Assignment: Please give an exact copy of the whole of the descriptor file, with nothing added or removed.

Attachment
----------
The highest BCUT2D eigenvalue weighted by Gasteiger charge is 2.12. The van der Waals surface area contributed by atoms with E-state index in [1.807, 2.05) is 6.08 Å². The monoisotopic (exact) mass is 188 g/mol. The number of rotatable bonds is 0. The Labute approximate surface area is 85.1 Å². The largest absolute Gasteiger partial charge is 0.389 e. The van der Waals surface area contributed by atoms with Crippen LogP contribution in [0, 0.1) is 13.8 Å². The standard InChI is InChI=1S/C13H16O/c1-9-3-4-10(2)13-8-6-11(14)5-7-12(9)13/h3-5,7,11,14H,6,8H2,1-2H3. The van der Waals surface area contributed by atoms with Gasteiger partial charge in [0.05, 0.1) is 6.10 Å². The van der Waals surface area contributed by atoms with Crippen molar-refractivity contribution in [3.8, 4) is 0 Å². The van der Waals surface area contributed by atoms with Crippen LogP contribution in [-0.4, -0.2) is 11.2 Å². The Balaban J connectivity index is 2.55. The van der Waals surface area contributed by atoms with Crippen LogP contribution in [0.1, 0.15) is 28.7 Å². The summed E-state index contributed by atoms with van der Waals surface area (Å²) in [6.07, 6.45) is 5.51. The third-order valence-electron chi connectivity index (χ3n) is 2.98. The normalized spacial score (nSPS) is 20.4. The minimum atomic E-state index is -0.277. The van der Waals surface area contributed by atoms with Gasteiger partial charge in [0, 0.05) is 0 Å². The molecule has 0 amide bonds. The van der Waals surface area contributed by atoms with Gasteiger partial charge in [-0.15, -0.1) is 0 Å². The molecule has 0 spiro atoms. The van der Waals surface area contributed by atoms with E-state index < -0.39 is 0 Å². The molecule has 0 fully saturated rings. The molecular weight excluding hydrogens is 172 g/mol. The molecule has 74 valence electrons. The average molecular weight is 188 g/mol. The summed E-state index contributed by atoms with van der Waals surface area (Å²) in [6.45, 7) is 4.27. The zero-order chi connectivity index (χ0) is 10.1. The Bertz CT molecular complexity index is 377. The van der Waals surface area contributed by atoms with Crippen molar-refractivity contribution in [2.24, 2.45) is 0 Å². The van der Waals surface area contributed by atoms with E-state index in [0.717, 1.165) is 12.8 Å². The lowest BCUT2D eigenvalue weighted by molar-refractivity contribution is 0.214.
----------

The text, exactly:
The highest BCUT2D eigenvalue weighted by Gasteiger charge is 2.12. The van der Waals surface area contributed by atoms with E-state index in [1.807, 2.05) is 6.08 Å². The monoisotopic (exact) mass is 188 g/mol. The number of rotatable bonds is 0. The Labute approximate surface area is 85.1 Å². The largest absolute Gasteiger partial charge is 0.389 e. The van der Waals surface area contributed by atoms with Crippen LogP contribution in [0, 0.1) is 13.8 Å². The standard InChI is InChI=1S/C13H16O/c1-9-3-4-10(2)13-8-6-11(14)5-7-12(9)13/h3-5,7,11,14H,6,8H2,1-2H3. The van der Waals surface area contributed by atoms with Gasteiger partial charge in [0.05, 0.1) is 6.10 Å². The van der Waals surface area contributed by atoms with Crippen molar-refractivity contribution in [3.8, 4) is 0 Å². The van der Waals surface area contributed by atoms with Crippen LogP contribution in [-0.4, -0.2) is 11.2 Å². The Balaban J connectivity index is 2.55. The van der Waals surface area contributed by atoms with Crippen LogP contribution in [0.1, 0.15) is 28.7 Å². The summed E-state index contributed by atoms with van der Waals surface area (Å²) in [6.07, 6.45) is 5.51. The third-order valence-electron chi connectivity index (χ3n) is 2.98. The normalized spacial score (nSPS) is 20.4. The minimum atomic E-state index is -0.277. The van der Waals surface area contributed by atoms with Gasteiger partial charge in [0, 0.05) is 0 Å². The molecule has 0 amide bonds. The van der Waals surface area contributed by atoms with Gasteiger partial charge in [-0.15, -0.1) is 0 Å². The molecule has 0 spiro atoms. The van der Waals surface area contributed by atoms with E-state index < -0.39 is 0 Å². The molecule has 0 fully saturated rings. The molecular weight excluding hydrogens is 172 g/mol. The molecule has 74 valence electrons. The average molecular weight is 188 g/mol. The summed E-state index contributed by atoms with van der Waals surface area (Å²) in [6.45, 7) is 4.27. The zero-order chi connectivity index (χ0) is 10.1. The Bertz CT molecular complexity index is 377. The van der Waals surface area contributed by atoms with Crippen molar-refractivity contribution in [2.24, 2.45) is 0 Å². The van der Waals surface area contributed by atoms with E-state index in [0.717, 1.165) is 12.8 Å². The lowest BCUT2D eigenvalue weighted by molar-refractivity contribution is 0.214.